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16 Art Exhibits Worth Leaving The House For This Winter

Each year after the festive holiday season winds down, we are left to tackle a series of dreary winter tasks that begin with taking down the mistletoe and end with sending off tax forms. We console ourselves with winter’s brighter side — going skiing and not breaking a leg, finding an already-shoveled parking space, drinking way too much hot chocolate and binging on Netflix while feeling justified about it. And there’s one more silver lining under those gray skies — this winter in Boston, there are a plethora of worthy art exhibits on tap that will give us something to look forward to beyond a 60-degree day.

From Tschabalala Self’s colorful recreations of the black female form at the ICA to the opening of the MAAM, Boston’s newest contemporary art museum, here are a few winter exhibits that have me looking on the bright side.

JANUARY

Tschabalala Self: 'Out of Body'
ICA Boston

Jan. 20 to July 5

The season kicks off with vibrant color, no matter how short or dark the days. Works by rising art star and Harlem native Tschabalala Self — who specializes in re-creating the black female form using textiles, drawing, printmaking, sewing and collage — will be on view for an entire six months giving us plenty of time to take in the show again and again. Self’s large vibrant works were inspired, in part, by another African American artist, Romare Bearden, and tell stories of urban life, the body and humanity. The show, which will include both paintings and sculptures, will be Self’s first in Boston and her largest to date.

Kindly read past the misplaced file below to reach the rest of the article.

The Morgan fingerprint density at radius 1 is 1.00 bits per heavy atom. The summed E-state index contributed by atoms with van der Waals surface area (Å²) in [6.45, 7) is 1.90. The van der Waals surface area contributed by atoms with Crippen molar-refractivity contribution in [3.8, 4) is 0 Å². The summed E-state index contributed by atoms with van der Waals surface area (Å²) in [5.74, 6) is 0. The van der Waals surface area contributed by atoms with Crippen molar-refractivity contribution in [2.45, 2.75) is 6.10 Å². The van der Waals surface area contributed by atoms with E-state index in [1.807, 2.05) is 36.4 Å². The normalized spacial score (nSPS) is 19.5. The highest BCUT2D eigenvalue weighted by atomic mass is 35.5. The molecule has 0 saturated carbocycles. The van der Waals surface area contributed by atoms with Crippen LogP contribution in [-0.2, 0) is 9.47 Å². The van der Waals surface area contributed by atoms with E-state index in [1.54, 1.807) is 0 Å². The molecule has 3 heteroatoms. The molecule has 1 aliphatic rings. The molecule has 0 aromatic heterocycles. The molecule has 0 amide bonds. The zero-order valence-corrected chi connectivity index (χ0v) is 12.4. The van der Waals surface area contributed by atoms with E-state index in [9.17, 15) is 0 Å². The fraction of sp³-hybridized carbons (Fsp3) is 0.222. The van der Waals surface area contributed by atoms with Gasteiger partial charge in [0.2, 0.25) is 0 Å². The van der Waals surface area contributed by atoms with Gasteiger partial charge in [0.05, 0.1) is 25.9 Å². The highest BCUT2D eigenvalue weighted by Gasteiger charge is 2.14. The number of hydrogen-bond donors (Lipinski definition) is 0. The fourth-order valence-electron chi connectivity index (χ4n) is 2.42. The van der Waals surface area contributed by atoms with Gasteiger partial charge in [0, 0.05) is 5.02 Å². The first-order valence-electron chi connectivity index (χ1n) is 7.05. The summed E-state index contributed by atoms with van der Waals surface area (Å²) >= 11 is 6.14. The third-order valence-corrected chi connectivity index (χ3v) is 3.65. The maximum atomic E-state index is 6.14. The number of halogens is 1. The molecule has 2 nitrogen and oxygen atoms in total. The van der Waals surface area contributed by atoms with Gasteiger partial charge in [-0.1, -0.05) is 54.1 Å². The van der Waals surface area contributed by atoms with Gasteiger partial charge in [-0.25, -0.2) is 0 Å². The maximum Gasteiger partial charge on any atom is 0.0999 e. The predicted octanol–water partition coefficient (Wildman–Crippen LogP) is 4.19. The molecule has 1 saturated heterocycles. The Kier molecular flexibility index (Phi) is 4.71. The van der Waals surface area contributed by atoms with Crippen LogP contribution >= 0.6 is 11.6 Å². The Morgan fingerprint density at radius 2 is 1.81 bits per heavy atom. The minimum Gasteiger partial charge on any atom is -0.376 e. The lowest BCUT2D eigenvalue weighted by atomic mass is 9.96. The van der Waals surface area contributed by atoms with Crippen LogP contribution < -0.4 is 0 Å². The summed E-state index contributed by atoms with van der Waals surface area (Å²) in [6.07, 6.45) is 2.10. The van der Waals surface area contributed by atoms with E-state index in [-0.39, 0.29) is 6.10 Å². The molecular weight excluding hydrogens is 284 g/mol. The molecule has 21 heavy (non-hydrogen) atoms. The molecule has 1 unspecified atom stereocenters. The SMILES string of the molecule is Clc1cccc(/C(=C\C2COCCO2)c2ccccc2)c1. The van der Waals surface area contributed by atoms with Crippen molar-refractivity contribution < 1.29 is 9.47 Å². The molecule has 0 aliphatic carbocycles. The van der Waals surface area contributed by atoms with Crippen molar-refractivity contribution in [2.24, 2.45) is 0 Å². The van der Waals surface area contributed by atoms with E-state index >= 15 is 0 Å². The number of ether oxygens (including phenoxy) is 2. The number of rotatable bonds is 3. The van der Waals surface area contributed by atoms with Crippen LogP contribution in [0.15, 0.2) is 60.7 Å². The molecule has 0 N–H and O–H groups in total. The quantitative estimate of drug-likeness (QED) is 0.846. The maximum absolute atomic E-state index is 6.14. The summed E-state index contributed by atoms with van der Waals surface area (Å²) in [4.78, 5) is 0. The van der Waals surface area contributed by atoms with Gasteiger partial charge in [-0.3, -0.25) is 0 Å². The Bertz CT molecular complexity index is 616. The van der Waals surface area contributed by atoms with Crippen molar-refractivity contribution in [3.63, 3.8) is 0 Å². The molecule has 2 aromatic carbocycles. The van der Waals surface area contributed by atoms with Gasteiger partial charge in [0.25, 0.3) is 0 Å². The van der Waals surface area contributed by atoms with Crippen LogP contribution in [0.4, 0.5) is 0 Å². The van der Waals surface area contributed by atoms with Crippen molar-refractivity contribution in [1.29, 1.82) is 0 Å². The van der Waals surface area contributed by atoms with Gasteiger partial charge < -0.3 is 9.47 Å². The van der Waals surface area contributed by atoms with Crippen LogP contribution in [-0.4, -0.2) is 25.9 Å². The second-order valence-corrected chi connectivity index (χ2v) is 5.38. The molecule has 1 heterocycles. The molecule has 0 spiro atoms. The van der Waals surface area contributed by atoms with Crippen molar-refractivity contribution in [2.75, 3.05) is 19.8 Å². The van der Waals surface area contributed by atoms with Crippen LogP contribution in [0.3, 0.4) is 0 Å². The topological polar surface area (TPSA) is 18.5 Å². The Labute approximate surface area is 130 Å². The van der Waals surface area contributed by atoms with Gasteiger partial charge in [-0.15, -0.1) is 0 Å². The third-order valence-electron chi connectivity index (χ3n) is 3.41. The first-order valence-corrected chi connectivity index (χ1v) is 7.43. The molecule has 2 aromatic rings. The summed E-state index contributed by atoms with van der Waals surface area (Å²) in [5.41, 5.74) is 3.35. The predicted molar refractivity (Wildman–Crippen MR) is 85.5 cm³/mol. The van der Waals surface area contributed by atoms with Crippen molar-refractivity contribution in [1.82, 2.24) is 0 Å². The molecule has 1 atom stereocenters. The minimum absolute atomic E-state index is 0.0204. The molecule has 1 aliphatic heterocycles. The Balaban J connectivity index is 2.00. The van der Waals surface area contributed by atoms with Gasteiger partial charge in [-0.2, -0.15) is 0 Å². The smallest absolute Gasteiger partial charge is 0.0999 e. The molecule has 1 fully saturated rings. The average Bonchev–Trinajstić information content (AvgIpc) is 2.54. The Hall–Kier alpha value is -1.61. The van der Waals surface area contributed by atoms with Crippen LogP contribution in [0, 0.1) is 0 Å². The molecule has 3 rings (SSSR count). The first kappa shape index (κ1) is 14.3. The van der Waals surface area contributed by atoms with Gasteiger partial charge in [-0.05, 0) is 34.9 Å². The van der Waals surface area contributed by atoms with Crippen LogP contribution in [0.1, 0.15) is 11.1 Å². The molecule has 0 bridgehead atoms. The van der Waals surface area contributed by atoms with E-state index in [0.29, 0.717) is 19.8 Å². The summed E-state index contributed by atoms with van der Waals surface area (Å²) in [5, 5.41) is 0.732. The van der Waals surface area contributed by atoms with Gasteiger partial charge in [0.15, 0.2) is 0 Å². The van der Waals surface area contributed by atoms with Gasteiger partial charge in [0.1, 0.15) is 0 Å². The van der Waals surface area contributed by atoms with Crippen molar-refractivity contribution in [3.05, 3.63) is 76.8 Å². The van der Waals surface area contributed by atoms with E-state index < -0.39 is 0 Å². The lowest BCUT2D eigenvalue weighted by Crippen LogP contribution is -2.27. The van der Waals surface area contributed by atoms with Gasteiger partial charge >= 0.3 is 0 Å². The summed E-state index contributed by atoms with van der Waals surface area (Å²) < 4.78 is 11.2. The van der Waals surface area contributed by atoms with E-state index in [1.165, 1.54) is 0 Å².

Tschabalala Self, "Ol' Bay," 2019. (Courtesy ICA)
Tschabalala Self, "Ol' Bay," 2019. (Courtesy ICA)

Carolina Caycedo
ICA Boston

Jan. 20 to July 5

Also on view at the ICA is London-born Colombian artist Carolina Caycedo, who creates works around the themes of environmental justice, dispossession of land and extraction of natural resources. Since 2012, the Los Angeles-based artist has created an ongoing project entitled “Be Dammed,” examining the impact of dams built along waterways, particularly those in Latin American countries such as Brazil or Colombia. Caycedo will present the culmination of her “Cosmotarrayas” series of hanging sculptures, composed of fishing nets and objects collected during field research in communities affected by the privatization of waterways. The objects are meant to highlight the dispossession of those communities living alongside waterways as well as their continued resistance to the corporations and governments seeking to control the flow of water.

Carolina Caycedo, "Nuestro Tiempo/Our Time," 2018. (Courtesy ICA)
Carolina Caycedo, "Nuestro Tiempo/Our Time," 2018. (Courtesy ICA)

'Black Histories, Black Futures'
Museum of Fine Arts, Boston

Jan. 20 to June 20, 2021